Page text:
Jul 30, 2007
The new Robots exclusion protocol allows for HTTP header instructions to be used when serving the file.
The HTTP header directives can be served when displaying PDF files, video, word, excel, xml, flash... and many other non HTML file types.
We've extended our support for META tags so they can now be associated with any file. Simply add any supported META tag to a new X-Robots-Tag directive in the HTTP Header used to serve the file. Here are some illustrative examples:
* Don't display a cache link or snippet for this item in the Google search results:
X-Robots-Tag: noarchive, nosnippet
* Don't include this document in the Google search results:
* Tell us that a document will be unavailable after 7th July 2007, 4:30pm GMT:
X-Robots-Tag: unavailable_after: 7 Jul 2007 16:30:00 GMT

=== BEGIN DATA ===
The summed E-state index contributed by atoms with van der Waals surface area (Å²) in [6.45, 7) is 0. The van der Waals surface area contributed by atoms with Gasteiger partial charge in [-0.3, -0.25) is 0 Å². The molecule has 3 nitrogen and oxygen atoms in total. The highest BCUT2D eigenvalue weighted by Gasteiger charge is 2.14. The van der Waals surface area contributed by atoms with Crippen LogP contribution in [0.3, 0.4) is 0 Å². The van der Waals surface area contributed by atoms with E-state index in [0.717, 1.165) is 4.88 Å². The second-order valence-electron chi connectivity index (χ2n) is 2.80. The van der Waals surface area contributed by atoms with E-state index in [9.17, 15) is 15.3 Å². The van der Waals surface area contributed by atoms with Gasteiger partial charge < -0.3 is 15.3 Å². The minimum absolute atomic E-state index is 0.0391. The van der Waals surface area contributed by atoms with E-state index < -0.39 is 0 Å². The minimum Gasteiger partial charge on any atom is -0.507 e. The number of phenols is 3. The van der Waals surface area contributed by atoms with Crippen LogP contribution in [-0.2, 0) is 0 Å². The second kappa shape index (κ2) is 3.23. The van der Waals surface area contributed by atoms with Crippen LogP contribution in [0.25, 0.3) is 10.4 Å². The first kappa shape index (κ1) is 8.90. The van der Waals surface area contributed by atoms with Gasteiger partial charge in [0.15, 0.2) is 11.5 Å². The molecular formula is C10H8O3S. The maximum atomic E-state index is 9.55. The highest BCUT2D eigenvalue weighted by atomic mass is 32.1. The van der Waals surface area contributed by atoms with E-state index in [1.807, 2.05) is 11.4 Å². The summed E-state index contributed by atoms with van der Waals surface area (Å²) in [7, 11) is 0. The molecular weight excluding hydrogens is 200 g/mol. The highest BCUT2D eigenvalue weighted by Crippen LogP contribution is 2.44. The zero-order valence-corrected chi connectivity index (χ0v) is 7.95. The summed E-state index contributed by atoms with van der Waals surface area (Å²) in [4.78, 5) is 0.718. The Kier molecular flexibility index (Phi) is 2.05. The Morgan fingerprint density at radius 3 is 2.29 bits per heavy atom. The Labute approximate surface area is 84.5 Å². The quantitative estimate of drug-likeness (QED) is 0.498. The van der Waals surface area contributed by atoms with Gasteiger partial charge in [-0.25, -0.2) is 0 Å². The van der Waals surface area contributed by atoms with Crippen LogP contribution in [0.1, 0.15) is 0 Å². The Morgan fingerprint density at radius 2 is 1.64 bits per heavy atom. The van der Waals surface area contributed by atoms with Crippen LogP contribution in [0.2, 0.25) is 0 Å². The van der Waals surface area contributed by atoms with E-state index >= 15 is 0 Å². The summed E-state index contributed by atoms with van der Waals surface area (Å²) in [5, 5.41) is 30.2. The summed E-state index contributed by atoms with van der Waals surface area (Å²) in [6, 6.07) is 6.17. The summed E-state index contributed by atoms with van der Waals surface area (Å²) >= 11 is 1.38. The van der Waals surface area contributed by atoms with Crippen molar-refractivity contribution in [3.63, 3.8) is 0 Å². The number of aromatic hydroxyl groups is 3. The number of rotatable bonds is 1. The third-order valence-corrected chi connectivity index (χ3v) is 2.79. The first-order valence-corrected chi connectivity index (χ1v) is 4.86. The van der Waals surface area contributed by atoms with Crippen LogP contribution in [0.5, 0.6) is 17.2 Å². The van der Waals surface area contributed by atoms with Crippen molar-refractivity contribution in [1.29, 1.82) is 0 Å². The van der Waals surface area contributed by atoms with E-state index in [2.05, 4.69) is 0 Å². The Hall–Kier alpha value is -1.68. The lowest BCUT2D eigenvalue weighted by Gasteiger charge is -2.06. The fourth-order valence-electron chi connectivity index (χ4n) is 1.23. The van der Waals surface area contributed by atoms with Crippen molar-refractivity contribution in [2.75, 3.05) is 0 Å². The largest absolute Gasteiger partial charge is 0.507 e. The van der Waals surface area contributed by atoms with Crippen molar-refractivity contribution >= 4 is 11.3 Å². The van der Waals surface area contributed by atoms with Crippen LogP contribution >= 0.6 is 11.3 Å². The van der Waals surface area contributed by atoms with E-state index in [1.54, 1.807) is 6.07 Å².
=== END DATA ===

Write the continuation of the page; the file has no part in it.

Sometimes you may not want to tell people about the existence of certain files via the robots.txt files. You may wish the files to be accessible on your website, say by emailing selected people about them. It might be easier to add robots exclusions on a file by file basis rather than having an ever expanding robots.txt file.So if you add the HTTP Headers when you serve the file, you can make sure that if anyone does happen to link to the file, it will be excluded from the search results.
The following would let you serve a file of a different filename from the one named in the file structure.
header('X-Robots-Tag: noarchive, nosnippet'); // the Google robots instructions
header('Content-Type: application/msword'); // application/zip or application/pdf etc
header('Content-Disposition: attachment; ' .'filename="'.$different_filename.'"');
readfile('/path/to/files/' . $filename);
See examples of HTTP headers on Understanding HTTP Headers